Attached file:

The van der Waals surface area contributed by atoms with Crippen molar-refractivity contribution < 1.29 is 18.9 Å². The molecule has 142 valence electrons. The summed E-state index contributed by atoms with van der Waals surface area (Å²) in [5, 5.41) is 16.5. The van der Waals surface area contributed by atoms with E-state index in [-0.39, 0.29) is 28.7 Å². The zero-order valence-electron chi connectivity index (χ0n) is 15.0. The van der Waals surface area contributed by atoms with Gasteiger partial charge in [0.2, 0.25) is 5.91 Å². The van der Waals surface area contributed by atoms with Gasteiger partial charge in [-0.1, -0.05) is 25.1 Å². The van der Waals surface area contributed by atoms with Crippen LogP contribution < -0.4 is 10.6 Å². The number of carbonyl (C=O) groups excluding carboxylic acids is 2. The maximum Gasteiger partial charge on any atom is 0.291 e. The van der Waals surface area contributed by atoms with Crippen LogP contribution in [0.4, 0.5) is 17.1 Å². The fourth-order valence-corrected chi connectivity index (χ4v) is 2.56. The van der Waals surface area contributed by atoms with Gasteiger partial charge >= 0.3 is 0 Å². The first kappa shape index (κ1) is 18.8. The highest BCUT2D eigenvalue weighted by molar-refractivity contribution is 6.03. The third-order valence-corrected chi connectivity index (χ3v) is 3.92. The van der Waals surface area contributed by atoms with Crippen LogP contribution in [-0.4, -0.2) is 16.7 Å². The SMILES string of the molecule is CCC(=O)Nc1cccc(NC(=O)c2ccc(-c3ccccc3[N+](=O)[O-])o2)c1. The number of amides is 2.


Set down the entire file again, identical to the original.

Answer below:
The van der Waals surface area contributed by atoms with Crippen molar-refractivity contribution < 1.29 is 18.9 Å². The molecule has 142 valence electrons. The summed E-state index contributed by atoms with van der Waals surface area (Å²) in [5, 5.41) is 16.5. The van der Waals surface area contributed by atoms with E-state index in [-0.39, 0.29) is 28.7 Å². The zero-order valence-electron chi connectivity index (χ0n) is 15.0. The van der Waals surface area contributed by atoms with Gasteiger partial charge in [0.2, 0.25) is 5.91 Å². The van der Waals surface area contributed by atoms with Gasteiger partial charge in [-0.1, -0.05) is 25.1 Å². The van der Waals surface area contributed by atoms with Crippen LogP contribution < -0.4 is 10.6 Å². The number of carbonyl (C=O) groups excluding carboxylic acids is 2. The maximum Gasteiger partial charge on any atom is 0.291 e. The van der Waals surface area contributed by atoms with Crippen LogP contribution in [0.4, 0.5) is 17.1 Å². The fourth-order valence-corrected chi connectivity index (χ4v) is 2.56. The van der Waals surface area contributed by atoms with Gasteiger partial charge >= 0.3 is 0 Å². The first kappa shape index (κ1) is 18.8. The highest BCUT2D eigenvalue weighted by molar-refractivity contribution is 6.03. The third-order valence-corrected chi connectivity index (χ3v) is 3.92. The van der Waals surface area contributed by atoms with Crippen LogP contribution in [-0.4, -0.2) is 16.7 Å². The SMILES string of the molecule is CCC(=O)Nc1cccc(NC(=O)c2ccc(-c3ccccc3[N+](=O)[O-])o2)c1. The number of amides is 2.